Articles Worth Reading
To most of the media, Baghdad is where Iraq begins and ends. So naturally, they think Baghdad is the most
dangerous part of the country. Wrong. "The sheer scale of violence in Ramadi is astounding," wrote AP's Todd Pitman after spending time with several units there. Pitman arrived the same night I did. "One recent coalition tally of 'significant acts'--roadside bombs, attacks, exchanges of fire--indicated that out of 43 reported in Iraq on a single day, 27 occurred in Ramadi and its environs," he wrote in a dispatch. Track the weekly butcher's bill for all of Iraq and you'll often find that a third to a half of U.S. combat deaths are in this one city about a third the size of Baghdad.
Also, it appears that the Haditha massacre story continues to unravel. I got up today to see a front page article in the Washington Post detailing one of the Marine squad leader's story about that day. It begins:
A sergeant who led a squad of Marines during the incident in Haditha, Iraq, that left as many as 24 civilians dead said his unit did not intentionally target any civilians, followed military rules of engagement and never tried to cover up the shootings, his attorney said.Read the entire article and know that Murtha is still a traitorous Asshat.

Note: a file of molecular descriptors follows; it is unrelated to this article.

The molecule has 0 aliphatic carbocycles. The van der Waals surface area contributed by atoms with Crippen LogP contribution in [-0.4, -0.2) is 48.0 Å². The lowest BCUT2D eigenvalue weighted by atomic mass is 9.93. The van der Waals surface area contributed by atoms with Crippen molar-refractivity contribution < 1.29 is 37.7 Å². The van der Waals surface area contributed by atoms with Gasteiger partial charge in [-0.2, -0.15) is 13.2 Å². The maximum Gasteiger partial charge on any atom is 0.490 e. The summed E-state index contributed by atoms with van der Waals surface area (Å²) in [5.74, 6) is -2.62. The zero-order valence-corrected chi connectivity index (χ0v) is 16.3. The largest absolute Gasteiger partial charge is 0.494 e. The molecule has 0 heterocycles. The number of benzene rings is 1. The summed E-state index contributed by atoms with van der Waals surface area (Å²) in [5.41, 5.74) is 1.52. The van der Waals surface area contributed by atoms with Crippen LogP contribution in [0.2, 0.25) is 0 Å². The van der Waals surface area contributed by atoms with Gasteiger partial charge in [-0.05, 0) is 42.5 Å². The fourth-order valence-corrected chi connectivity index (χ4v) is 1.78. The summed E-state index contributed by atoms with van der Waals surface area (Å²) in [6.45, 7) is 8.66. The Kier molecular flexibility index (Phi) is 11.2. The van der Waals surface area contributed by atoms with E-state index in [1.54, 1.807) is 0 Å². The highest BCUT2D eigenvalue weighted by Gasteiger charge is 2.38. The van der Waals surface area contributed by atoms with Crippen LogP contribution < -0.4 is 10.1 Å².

Staff Sgt. Frank D. Wuterich, 26, told his attorney that several civilians were killed Nov. 19 when his squad went after insurgents who were firing at them from inside a house. The Marine said there was no vengeful massacre, but he described a house-to-house hunt that went tragically awry in the middle of a chaotic battlefield.
"It will forever be his position that everything they did that day was following their rules of engagement and to protect the lives of Marines," said Neal A. Puckett, who represents Wuterich in the ongoing investigations into the incident. "He's really upset that people believe that he and his Marines are even capable of intentionally killing innocent civilians."